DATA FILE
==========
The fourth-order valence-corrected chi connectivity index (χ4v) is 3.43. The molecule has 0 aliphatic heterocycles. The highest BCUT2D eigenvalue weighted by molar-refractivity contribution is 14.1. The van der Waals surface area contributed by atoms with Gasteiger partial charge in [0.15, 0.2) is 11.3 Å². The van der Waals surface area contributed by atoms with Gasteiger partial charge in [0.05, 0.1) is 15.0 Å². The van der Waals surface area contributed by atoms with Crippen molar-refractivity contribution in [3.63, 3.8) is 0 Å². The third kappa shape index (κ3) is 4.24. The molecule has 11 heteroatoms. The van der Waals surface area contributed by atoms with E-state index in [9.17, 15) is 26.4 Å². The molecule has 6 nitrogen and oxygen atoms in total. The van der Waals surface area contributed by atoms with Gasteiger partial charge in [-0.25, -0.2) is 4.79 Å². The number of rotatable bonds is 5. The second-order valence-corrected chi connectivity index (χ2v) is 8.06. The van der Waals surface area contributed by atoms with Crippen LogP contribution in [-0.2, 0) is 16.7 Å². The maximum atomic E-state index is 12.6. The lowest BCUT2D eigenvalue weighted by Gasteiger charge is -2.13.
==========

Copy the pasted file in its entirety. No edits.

The fourth-order valence-corrected chi connectivity index (χ4v) is 3.43. The molecule has 0 aliphatic heterocycles. The highest BCUT2D eigenvalue weighted by molar-refractivity contribution is 14.1. The van der Waals surface area contributed by atoms with Gasteiger partial charge in [0.15, 0.2) is 11.3 Å². The van der Waals surface area contributed by atoms with Gasteiger partial charge in [0.05, 0.1) is 15.0 Å². The van der Waals surface area contributed by atoms with Crippen molar-refractivity contribution in [3.63, 3.8) is 0 Å². The third kappa shape index (κ3) is 4.24. The molecule has 11 heteroatoms. The van der Waals surface area contributed by atoms with E-state index in [9.17, 15) is 26.4 Å². The molecule has 6 nitrogen and oxygen atoms in total. The van der Waals surface area contributed by atoms with Gasteiger partial charge in [-0.25, -0.2) is 4.79 Å². The number of rotatable bonds is 5. The second-order valence-corrected chi connectivity index (χ2v) is 8.06. The van der Waals surface area contributed by atoms with Crippen LogP contribution in [-0.2, 0) is 16.7 Å². The maximum atomic E-state index is 12.6. The lowest BCUT2D eigenvalue weighted by Gasteiger charge is -2.13.